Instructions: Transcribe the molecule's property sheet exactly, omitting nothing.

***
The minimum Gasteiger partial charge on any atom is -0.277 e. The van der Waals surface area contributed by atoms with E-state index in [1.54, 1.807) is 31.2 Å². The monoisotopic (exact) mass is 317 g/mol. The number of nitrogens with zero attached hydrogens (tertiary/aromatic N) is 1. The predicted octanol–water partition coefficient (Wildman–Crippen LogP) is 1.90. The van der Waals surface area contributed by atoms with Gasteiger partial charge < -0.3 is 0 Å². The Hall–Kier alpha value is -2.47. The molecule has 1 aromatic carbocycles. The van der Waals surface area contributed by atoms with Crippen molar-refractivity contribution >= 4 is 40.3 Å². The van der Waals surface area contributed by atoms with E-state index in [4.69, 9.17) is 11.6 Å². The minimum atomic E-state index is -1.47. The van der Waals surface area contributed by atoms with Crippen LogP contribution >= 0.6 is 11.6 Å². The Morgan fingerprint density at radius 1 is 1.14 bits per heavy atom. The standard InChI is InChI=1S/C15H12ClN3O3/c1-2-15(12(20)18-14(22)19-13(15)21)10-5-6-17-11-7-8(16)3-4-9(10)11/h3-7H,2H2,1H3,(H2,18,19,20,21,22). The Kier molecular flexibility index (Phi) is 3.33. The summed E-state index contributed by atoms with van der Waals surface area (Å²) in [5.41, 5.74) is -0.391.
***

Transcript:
The minimum Gasteiger partial charge on any atom is -0.277 e. The van der Waals surface area contributed by atoms with E-state index in [1.54, 1.807) is 31.2 Å². The monoisotopic (exact) mass is 317 g/mol. The number of nitrogens with zero attached hydrogens (tertiary/aromatic N) is 1. The predicted octanol–water partition coefficient (Wildman–Crippen LogP) is 1.90. The van der Waals surface area contributed by atoms with Gasteiger partial charge < -0.3 is 0 Å². The Hall–Kier alpha value is -2.47. The molecule has 1 aromatic carbocycles. The van der Waals surface area contributed by atoms with Crippen molar-refractivity contribution >= 4 is 40.3 Å². The van der Waals surface area contributed by atoms with E-state index in [4.69, 9.17) is 11.6 Å². The minimum atomic E-state index is -1.47. The van der Waals surface area contributed by atoms with Crippen LogP contribution >= 0.6 is 11.6 Å². The Morgan fingerprint density at radius 1 is 1.14 bits per heavy atom. The standard InChI is InChI=1S/C15H12ClN3O3/c1-2-15(12(20)18-14(22)19-13(15)21)10-5-6-17-11-7-8(16)3-4-9(10)11/h3-7H,2H2,1H3,(H2,18,19,20,21,22). The Kier molecular flexibility index (Phi) is 3.33. The summed E-state index contributed by atoms with van der Waals surface area (Å²) in [5.41, 5.74) is -0.391.